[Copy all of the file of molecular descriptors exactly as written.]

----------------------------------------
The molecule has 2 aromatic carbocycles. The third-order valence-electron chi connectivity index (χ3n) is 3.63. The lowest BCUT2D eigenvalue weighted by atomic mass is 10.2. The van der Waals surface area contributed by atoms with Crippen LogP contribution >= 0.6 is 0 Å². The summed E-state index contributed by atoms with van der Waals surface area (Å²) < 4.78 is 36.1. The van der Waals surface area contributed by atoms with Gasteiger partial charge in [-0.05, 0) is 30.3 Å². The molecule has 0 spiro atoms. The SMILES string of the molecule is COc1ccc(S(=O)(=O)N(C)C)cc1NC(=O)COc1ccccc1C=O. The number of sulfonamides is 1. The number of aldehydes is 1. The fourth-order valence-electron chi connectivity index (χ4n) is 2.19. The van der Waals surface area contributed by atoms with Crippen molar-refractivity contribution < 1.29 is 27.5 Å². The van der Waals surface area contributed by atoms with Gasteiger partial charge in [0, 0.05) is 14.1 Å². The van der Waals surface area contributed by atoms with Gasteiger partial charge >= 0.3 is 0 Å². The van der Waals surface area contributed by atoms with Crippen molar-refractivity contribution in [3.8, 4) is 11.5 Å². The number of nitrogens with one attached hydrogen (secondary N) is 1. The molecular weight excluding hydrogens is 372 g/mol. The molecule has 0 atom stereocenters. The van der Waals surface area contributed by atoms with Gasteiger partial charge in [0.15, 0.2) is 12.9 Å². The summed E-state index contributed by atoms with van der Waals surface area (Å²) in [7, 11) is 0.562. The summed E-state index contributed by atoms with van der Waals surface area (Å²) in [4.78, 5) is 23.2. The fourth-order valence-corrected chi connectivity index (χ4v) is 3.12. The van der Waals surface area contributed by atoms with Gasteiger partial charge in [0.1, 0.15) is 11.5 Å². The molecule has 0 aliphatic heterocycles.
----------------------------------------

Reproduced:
The molecule has 2 aromatic carbocycles. The third-order valence-electron chi connectivity index (χ3n) is 3.63. The lowest BCUT2D eigenvalue weighted by atomic mass is 10.2. The van der Waals surface area contributed by atoms with Crippen LogP contribution >= 0.6 is 0 Å². The summed E-state index contributed by atoms with van der Waals surface area (Å²) < 4.78 is 36.1. The van der Waals surface area contributed by atoms with Gasteiger partial charge in [-0.05, 0) is 30.3 Å². The molecule has 0 spiro atoms. The SMILES string of the molecule is COc1ccc(S(=O)(=O)N(C)C)cc1NC(=O)COc1ccccc1C=O. The number of sulfonamides is 1. The number of aldehydes is 1. The fourth-order valence-electron chi connectivity index (χ4n) is 2.19. The van der Waals surface area contributed by atoms with Crippen molar-refractivity contribution < 1.29 is 27.5 Å². The van der Waals surface area contributed by atoms with Gasteiger partial charge in [0, 0.05) is 14.1 Å². The van der Waals surface area contributed by atoms with Gasteiger partial charge >= 0.3 is 0 Å². The van der Waals surface area contributed by atoms with Crippen molar-refractivity contribution in [3.8, 4) is 11.5 Å². The number of nitrogens with one attached hydrogen (secondary N) is 1. The molecular weight excluding hydrogens is 372 g/mol. The molecule has 0 atom stereocenters. The van der Waals surface area contributed by atoms with Gasteiger partial charge in [0.15, 0.2) is 12.9 Å². The summed E-state index contributed by atoms with van der Waals surface area (Å²) in [7, 11) is 0.562. The summed E-state index contributed by atoms with van der Waals surface area (Å²) in [4.78, 5) is 23.2. The fourth-order valence-corrected chi connectivity index (χ4v) is 3.12. The van der Waals surface area contributed by atoms with Gasteiger partial charge in [0.1, 0.15) is 11.5 Å². The molecule has 0 aliphatic heterocycles.